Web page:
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Courts and Constitutional Transition: Lessons from the Turkish Case

11 International Journal of Constitutional Law 666-701 (2013)

UCLA School of Law Research Paper No. 13-34

Posted: 8 Oct 2013  

Asli U. Bali

University of California, Los Angeles (UCLA) - School of Law

Date Written: October 7, 2013

Abstract

Judicial independence is understood as a cornerstone of rule-of-law and, as such, an essential component of democratic transitions. But in contexts of democratization, the definition of judicial independence may require refinement to take account of the special challenges of moving from the rule of the few to the rule of the many. In particular, an independent judiciary may stall legislative and constitutional reform by engaging in a form of constitutional review designed to shield elite preferences from democratic reversal. This article explores this problem through a detailed examination of a recent set of controversial constitutional cases in Turkey to illustrate the risks of a narrow definition of judicial independence and explore the appropriate balance between autonomy and accountability of the judiciary in periods of democratic transition or democratic consolidation.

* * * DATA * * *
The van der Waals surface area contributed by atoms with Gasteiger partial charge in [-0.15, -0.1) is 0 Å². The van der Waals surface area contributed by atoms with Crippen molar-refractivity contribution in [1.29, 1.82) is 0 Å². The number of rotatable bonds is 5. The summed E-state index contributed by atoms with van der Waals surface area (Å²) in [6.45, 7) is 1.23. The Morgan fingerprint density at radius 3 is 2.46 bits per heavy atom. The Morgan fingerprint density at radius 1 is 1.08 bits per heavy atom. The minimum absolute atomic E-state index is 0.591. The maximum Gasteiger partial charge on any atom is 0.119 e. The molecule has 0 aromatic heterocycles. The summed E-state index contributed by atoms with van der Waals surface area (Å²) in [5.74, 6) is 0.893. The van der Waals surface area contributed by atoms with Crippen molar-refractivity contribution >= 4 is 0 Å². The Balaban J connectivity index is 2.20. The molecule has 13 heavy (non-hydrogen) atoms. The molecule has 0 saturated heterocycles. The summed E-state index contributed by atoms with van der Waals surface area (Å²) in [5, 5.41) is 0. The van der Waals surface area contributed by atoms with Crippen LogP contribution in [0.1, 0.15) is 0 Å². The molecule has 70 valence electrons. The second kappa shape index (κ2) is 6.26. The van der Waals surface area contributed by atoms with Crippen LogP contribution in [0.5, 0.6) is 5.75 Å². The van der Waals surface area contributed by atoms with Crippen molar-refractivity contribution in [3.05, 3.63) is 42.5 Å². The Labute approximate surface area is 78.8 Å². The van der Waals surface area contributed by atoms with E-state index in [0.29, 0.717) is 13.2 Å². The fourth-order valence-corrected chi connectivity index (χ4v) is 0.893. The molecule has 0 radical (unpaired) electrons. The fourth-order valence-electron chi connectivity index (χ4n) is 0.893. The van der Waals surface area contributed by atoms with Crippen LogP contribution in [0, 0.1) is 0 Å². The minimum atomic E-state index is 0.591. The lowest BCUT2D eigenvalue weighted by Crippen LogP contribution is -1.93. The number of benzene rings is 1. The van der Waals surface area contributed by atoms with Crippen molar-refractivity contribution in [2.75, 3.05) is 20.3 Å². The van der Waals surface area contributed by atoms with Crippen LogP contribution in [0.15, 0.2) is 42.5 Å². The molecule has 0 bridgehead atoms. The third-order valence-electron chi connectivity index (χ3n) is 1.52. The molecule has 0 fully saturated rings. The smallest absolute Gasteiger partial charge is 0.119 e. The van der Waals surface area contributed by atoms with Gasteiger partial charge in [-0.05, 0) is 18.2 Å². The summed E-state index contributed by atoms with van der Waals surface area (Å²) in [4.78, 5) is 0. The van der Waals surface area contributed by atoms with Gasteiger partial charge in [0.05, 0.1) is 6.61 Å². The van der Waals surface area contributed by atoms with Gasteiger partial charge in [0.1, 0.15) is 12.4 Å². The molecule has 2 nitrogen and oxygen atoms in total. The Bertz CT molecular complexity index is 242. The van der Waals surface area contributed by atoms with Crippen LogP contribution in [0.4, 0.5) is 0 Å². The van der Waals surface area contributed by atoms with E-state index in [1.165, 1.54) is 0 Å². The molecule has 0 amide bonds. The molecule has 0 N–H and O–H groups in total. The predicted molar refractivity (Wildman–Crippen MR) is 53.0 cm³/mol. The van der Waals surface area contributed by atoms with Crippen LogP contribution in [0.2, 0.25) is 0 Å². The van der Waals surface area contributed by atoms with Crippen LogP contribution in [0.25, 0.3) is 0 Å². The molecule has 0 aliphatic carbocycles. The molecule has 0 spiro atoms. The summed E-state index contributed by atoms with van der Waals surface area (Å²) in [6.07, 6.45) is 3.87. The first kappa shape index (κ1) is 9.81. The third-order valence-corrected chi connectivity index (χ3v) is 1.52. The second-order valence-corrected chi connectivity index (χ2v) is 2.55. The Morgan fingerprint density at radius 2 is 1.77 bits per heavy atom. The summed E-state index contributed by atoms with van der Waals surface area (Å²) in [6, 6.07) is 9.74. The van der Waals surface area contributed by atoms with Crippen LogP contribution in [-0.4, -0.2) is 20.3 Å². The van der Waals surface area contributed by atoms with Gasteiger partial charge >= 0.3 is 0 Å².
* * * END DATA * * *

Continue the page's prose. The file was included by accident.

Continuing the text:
Keywords: Turkish Constitutional Court (TCC), democratic transitions, judicial accountability, apex courts, judicial autonomy

Suggested Citation

Bali, Asli U., Courts and Constitutional Transition: Lessons from the Turkish Case (October 7, 2013). 11 International Journal of Constitutional Law 666-701 (2013); UCLA School of Law Research Paper No. 13-34. Available at SSRN: https://ssrn.com/abstract=2337070

Asli U. Bali (Contact Author)

University of California, Los Angeles (UCLA) - School of Law ( email )

385 Charles E. Young Dr. East
Room 1242
Los Angeles, CA 90095-1476
United States

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